A know a lot of churches all over are scrambling to implement live streaming thanks to the coronavirus situation. I thought I would share a suggestion that may not help for tomorrow’s services, but will help for the weeks ahead when live streaming remains an unusually important part of worship. In a word: Mevo.
We have been using a Mevo live streaming camera at FaithTree for several years now for our worship nights and will also be using one at Little Hills (including for a live stream event this Monday). You can see FaithTree’s Mevo in the photo above — it’s the tiny white and red camera on the tripod. I had been intrigued by the concept and nabbed one for a great price on Prime Day 2017. The great thing about it is that all it requires of you is that you put it on a tripod (or something else of appropriate height) and connect to it via an app on a phone (your phone or an old phone you don’t use any more but that can connect to Wi-Fi) or iPad.
Yesterday marked the eighth anniversary of my ordination as a pastor (and, likewise, my eighth anniversary serving at Grace PCA in St. Charles). I am grateful for what has transpired since then both in the amazing ways God let me watch Him work at Grace and the other ministry opportunities that He opened up along the way that fit next to my work at Grace, most recently through FaithTree, since I have always been part-time at the church.
I nearly overlooked my ordination anniversary in the midst of ongoing transitions, some details of which I want to share below. There is a meeting on Sunday at the very same church to accept my resignation. Unfortunately, when the meeting was moved to 5:00 p.m. a couple of days ago, it ended up in conflict with a longstanding ministry commitment I had made and so I will not be able to be there to share this in person; I’m sharing it now so that my Grace family could hear it from me.
I haven't been able to share this on my blog until now because I had started some “renovations” that took the blog down over Christmas, but I put together a new 12 Days of Christmas devotional this year and would love to invite you to join me in journeying through Romans as we enjoy the afterglow of Christmas. It isn't too late to start! Check it out here.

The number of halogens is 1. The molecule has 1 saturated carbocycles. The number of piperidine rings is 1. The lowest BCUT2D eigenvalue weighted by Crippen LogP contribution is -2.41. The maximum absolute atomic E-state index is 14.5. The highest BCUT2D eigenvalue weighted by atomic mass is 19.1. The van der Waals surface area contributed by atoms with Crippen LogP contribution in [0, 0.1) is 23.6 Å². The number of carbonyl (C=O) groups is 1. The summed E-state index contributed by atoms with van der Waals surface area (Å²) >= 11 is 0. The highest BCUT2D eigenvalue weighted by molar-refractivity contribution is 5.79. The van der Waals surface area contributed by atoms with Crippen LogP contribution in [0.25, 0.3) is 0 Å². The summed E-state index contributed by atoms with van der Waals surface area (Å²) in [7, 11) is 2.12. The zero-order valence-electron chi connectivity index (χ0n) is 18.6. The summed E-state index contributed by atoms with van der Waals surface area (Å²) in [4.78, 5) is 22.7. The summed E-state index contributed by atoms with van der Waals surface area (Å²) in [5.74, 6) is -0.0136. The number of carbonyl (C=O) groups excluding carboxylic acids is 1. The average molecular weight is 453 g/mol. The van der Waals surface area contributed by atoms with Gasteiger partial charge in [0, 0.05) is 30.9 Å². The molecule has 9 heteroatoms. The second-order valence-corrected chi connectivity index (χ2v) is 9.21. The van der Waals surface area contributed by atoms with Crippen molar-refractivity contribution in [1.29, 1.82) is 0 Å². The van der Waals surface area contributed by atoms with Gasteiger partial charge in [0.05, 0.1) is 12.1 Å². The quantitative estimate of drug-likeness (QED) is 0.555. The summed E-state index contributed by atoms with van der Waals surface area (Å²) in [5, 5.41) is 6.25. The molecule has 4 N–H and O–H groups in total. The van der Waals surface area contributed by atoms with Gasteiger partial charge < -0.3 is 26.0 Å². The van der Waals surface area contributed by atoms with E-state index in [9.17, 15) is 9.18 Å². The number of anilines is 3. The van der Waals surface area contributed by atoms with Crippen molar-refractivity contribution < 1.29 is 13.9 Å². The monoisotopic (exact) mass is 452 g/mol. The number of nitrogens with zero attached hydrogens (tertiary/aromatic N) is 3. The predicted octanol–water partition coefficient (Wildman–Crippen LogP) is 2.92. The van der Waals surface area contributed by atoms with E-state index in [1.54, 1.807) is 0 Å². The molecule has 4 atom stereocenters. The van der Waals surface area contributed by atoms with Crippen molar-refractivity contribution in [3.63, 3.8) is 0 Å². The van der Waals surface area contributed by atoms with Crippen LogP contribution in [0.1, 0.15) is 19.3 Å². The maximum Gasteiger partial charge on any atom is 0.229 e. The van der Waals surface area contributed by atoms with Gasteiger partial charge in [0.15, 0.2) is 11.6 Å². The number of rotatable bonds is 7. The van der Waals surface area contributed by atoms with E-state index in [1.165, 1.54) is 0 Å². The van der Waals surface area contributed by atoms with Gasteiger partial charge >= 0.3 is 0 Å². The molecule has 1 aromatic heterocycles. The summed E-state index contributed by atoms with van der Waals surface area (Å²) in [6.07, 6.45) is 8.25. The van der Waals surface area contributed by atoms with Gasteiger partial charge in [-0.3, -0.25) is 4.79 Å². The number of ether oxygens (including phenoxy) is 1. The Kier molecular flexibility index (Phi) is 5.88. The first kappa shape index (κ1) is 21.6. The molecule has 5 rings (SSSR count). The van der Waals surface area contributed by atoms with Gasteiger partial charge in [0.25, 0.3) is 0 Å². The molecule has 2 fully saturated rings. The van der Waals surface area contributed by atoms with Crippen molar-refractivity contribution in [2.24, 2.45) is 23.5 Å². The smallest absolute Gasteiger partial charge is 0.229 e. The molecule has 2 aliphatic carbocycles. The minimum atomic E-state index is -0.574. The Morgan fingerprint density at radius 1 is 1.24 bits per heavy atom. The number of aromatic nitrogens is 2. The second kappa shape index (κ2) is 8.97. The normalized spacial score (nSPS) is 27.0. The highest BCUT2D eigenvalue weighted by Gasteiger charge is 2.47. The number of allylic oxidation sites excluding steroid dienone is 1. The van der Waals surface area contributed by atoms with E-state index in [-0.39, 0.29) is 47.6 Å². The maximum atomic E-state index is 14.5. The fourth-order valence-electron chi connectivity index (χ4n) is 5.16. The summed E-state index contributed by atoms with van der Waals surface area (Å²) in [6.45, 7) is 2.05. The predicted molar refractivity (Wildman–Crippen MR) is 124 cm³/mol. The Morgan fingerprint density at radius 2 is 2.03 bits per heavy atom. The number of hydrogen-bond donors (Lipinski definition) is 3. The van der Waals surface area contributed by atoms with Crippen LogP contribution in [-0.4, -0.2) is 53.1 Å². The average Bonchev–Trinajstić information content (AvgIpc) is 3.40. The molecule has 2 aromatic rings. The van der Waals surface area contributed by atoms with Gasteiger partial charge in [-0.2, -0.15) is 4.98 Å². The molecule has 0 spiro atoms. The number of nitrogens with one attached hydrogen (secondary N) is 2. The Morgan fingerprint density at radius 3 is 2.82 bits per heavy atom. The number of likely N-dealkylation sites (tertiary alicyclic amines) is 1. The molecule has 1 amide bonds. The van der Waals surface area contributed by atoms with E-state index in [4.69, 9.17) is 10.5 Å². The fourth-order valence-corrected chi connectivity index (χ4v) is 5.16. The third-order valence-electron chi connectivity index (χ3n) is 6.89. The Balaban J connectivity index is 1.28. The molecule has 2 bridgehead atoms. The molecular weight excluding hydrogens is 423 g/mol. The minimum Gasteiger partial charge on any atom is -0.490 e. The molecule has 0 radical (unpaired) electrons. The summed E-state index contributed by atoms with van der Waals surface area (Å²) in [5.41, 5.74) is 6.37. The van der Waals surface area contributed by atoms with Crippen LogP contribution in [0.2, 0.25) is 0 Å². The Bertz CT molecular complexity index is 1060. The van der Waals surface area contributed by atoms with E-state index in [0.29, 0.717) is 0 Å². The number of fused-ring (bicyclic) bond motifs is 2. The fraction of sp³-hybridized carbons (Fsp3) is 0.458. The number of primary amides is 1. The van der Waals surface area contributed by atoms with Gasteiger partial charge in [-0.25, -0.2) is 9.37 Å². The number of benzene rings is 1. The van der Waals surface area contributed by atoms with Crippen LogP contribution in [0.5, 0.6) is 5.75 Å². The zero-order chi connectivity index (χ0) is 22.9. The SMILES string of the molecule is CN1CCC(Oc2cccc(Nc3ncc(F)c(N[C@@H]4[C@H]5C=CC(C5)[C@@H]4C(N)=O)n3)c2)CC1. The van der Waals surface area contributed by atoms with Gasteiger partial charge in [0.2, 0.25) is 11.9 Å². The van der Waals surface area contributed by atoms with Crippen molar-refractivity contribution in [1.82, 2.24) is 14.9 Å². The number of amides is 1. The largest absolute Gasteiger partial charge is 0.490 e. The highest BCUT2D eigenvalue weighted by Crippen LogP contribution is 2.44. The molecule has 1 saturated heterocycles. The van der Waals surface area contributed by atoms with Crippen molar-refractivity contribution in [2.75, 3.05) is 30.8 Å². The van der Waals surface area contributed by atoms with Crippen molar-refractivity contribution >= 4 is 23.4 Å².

I found out today that my undergraduate advisor, Dr. George Hickenlooper died last week. Dr. Hickenlooper's English Comp I class was my first class on my first day as a college student. I still remember the assessment test he gave that first day and how the very professorial professor described in the reading comprehension portion of that test reminded me a bit of my new professor. He just was a professor. A good professor.
One of the things they made a big deal out of in seminary was not to preach “be like” sermons. The Bible (intentionally, I believe) is full of stories that show the flaws in the individuals whom God uses, not cleaned up “heroes” we should model ourselves after — that role is left for Jesus alone. That said, the church at Berea is an interesting anomaly of sorts: all we know about them is that they were “noble” for their eagerness to examine the Scriptures and that they responded in belief. To be called to “be like the Bereans” is to be called to be eager to dig into God's Word. That's a great thing and that's what we explore in Acts 17:10-15.